Calculating Wattage for Industrial Heating Applications
To calculate the overall wattage required you need to calculate the wattage for process startup, process operation and heat loss. (see also: Quick estimates for thermal wattage requirements) In this first part we focus on the wattage required for process startup. Process startup requires quit often the most wattage, because the temperature difference (Delta T) and the heat up time are the biggest factors. Depending on application, (example: heat loss in fluid tank), other factors need to be taken into consideration.
Before you can calculate the needed wattage, you need to know:
 The type of material or fluid to be heated
 The mass of the material (in lbs) to be heated
 The temperature difference (degree Fahrenheit)
 The desired time to reach set temperature
Interesting links:
Here are a couple examples:
Metals:
How many watts are required to heat up 1 gallon (= 231 cubic in) of Steel, Aluminum or Copper in 1 hour based on a temperature difference of 100�F?
 Steel: (66 lbs, spec. heat = .12) = 232 watts
 Al : (23 lbs, spec. heat = .24) = 162 watts
 Cu : (74 lbs, spec. heat = .095) = 206 watts
If the heat up time is decreased to 30 min, then twice the amounts of Watts are required. The efficiency of the heating method (conduction, convection, radiation) as well as the heater type will have a significant impact on power requirement and therefor operating costs. Typical heaters for the above applications are: cartridge heaters, band heaters, strip heaters and tubular heaters.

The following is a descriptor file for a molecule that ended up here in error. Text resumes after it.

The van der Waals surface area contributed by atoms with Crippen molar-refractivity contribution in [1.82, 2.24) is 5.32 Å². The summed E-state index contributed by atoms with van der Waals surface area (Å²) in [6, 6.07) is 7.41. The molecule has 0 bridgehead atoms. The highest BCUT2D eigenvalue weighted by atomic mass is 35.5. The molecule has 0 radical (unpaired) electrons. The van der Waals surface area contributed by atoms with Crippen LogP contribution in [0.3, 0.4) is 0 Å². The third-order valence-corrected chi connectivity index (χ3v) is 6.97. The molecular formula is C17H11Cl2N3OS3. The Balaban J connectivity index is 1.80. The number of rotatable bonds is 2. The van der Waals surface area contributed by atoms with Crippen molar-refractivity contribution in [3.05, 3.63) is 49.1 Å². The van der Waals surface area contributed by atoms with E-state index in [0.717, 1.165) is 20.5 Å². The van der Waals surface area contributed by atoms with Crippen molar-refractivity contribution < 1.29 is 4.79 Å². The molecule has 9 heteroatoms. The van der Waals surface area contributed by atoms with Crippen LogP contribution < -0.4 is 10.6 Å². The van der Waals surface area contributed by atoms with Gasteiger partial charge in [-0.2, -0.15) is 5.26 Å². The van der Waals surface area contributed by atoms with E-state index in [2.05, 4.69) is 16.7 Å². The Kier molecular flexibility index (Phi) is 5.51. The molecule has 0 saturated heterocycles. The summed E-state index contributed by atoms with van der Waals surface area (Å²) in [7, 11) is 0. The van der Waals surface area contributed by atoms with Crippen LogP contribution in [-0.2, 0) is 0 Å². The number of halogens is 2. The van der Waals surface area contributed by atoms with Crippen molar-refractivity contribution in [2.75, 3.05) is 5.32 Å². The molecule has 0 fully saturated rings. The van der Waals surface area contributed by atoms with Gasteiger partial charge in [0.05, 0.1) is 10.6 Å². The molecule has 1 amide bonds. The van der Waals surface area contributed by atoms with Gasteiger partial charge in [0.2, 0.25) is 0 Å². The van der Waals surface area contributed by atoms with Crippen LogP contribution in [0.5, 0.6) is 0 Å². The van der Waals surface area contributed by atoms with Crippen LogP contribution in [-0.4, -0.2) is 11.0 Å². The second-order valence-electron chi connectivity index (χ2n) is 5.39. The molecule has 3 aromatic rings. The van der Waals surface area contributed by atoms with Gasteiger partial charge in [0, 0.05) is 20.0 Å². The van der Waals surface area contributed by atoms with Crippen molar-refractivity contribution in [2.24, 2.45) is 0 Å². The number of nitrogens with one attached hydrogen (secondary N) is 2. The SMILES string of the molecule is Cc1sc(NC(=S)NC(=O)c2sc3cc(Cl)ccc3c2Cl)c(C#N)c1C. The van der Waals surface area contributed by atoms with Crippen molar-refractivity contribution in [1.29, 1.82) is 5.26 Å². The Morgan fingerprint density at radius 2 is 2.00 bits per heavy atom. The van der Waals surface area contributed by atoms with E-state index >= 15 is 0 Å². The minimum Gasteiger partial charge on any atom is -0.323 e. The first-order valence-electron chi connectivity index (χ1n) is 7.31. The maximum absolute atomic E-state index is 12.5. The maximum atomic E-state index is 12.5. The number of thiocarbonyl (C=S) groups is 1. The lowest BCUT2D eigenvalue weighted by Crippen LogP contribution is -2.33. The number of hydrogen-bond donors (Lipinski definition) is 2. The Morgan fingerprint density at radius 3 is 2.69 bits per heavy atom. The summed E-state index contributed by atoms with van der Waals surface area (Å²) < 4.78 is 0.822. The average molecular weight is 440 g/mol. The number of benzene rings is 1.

Water:
To heat up 20 gallons of water from 60 degF to 110 degF (delta T of 50 degress) you'll need 2400 watts. Water is best heated with immersion heaters (Titan) or circulation heaters, custom heating systems or flexible heaters for wrap around drums or tanks. (example: freezing protection) For most water heating applications we do recommand the use of a mechanical stirring mechanism.
Air:
 kW = ((SCFM x Delta T) / 3000) x 1.2 This formula can be used for "standard air". (standard air is 70 degF @ 14 PSI) SCFM stands for standard cubic feet per minute and Delta T = exit temperature minus inlet temperature in degrees Fahrenheit.
 The first thing to know is how many pounds of air need to be heated. That's the tricky part because it depends on pressure and temperature of the air.
 Example: to heat up 200 scfm by 200 degF, 13.3 kW are needed. If the air is compressed to 50 PSI, the inlet temp is 500 degF, and the temperature needs to be increased to 700 degF, then you'll need 32 kW. For industrial air heating applications, many different type of air heaters can be used. (example: open coil heating elements, tubular heaters, quartz and ceramic air heaters, duct heaters, hotair tools and blowers)